Unlocking the Potential of the CIS Youth in the Decade of Action (06/04/2021)

Nairobi, April 2021 – On April 6 the National Youth Council of Russia held side event Unlocking the Potential of CIS Youth in the Decade of Action within the framework of the 10th ECOSOC Youth Forum, which took place 7-8 April 2021.

A wide circle of participants entails representatives of youth-led and youth-oriented NGOs, regional and international youth organizations, national youth councils, SDG Youth Ambassadors, UN Youth Delegates, representatives of UN entities, government agencies responsible for youth policy implementation, and other stakeholders from the Commonwealth of Independent States and other UN member states. The scope of participants were not reduced to the CIS space, but included a wider geographical representation from all corners of the world.

Opening remarks were made by Grigory Petushkov, – Chairperson of the National Youth Council of Russia, Deputy Chairperson of the CIS Council for Youth Affairs, Olga Popova – Deputy Chairperson of the National Youth Council of Russia, Roman Banar’ – Secretary General of the National Youth Council of Moldova, – and Intigam Babaev, – Deputy Minister of Youth and Sports of the Republic of Azerbaijan, – who shared their countries’ experience of working with youth, underscored pertinence of global youth agenda to the CIS region and commitment to engaging young people in achieving SDGs. It was mentioned that some countries of the region have a relatively large proportion of young population (e.g. in Azerbaijan, nearly 1 in 3 people between the ages of 14 and 29).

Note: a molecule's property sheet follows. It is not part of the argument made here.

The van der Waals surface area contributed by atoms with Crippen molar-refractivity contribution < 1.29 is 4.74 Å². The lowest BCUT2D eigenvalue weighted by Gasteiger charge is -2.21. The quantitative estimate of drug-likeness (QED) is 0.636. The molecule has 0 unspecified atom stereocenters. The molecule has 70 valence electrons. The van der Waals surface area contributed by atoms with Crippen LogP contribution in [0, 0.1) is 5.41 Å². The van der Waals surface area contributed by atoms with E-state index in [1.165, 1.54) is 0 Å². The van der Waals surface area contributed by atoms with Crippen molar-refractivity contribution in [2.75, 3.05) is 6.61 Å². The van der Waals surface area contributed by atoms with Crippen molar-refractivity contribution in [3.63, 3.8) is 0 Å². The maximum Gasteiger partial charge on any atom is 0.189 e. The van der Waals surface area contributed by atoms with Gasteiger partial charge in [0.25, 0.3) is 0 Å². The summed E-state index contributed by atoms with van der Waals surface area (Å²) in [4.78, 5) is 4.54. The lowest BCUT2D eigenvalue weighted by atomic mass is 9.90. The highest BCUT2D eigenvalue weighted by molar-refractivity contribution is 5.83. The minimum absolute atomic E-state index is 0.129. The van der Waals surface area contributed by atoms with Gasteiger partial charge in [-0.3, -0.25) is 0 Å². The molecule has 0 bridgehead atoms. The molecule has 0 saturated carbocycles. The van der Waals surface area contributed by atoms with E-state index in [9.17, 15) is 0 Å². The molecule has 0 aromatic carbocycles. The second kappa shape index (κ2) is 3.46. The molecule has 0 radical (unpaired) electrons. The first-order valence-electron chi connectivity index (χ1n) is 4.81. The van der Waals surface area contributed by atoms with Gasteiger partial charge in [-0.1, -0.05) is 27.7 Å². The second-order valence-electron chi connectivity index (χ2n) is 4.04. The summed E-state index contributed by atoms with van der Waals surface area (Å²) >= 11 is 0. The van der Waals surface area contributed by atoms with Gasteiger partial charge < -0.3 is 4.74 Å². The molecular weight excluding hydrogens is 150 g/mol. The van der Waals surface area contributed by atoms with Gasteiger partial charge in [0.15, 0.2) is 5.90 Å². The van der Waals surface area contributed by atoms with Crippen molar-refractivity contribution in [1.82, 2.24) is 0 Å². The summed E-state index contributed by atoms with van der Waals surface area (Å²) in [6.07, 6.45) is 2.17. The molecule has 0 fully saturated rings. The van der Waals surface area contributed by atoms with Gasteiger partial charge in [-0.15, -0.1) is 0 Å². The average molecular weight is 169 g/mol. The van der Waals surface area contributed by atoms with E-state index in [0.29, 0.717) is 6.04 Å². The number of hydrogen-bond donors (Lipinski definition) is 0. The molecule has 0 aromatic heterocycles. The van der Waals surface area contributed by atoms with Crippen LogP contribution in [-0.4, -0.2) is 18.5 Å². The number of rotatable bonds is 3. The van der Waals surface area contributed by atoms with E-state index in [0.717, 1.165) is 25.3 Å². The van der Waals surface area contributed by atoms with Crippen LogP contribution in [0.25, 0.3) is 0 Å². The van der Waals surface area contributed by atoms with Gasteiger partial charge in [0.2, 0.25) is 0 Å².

Countries in CIS region has been actively engaging with international organisations and development partners. Doug Ragan – Programme Management Officer and Lead Specialist on Children and Youth at UN-Habitat’s Human Rights and Social Inclusion Unit – mentioned that UN-Habitat is an agency with one of the longest-standing youth programming in the UN system – briefed on the partnership modalities and projects being implemented in the CIS region, as well as outlined potential areas of collaboration between the agency and CIS youth-led and youth-focused organisations.

However, the event still focused on youth, providing a platform for many young women and men to speak up on the issues that they consider most important for youth cooperation and advocacy for SDGs, within the region and beyond. Among others, the representatives of the United Nations Secretary-General’s Youth Advisory Group on Climate Change, the United Nations Major Group for Children and Youth (UN MGCY), SDG educational organizations, as well as participants of Youth SDGs Ambassadors programme spoke to the audience at the event.

‘The reason to participate in the global policy process is to have a voice. If you are not at the table, you will be forgotten or taken advantage of, – warns Steve Lee from the United Nations Major Group for Children and Youth, – so we need to make sure that our voice is heard at the decision making table with the decision-making power. That also means that once at the table, you need to make quality decisions taking into account all those sitting at the table. CIS youth and Russian-speaking youth though are particularly underrepresented at the policy processes.‘

At the end of the event, the participants took the questions from the audience and exchanged their contacts for exploring further networking opportunities.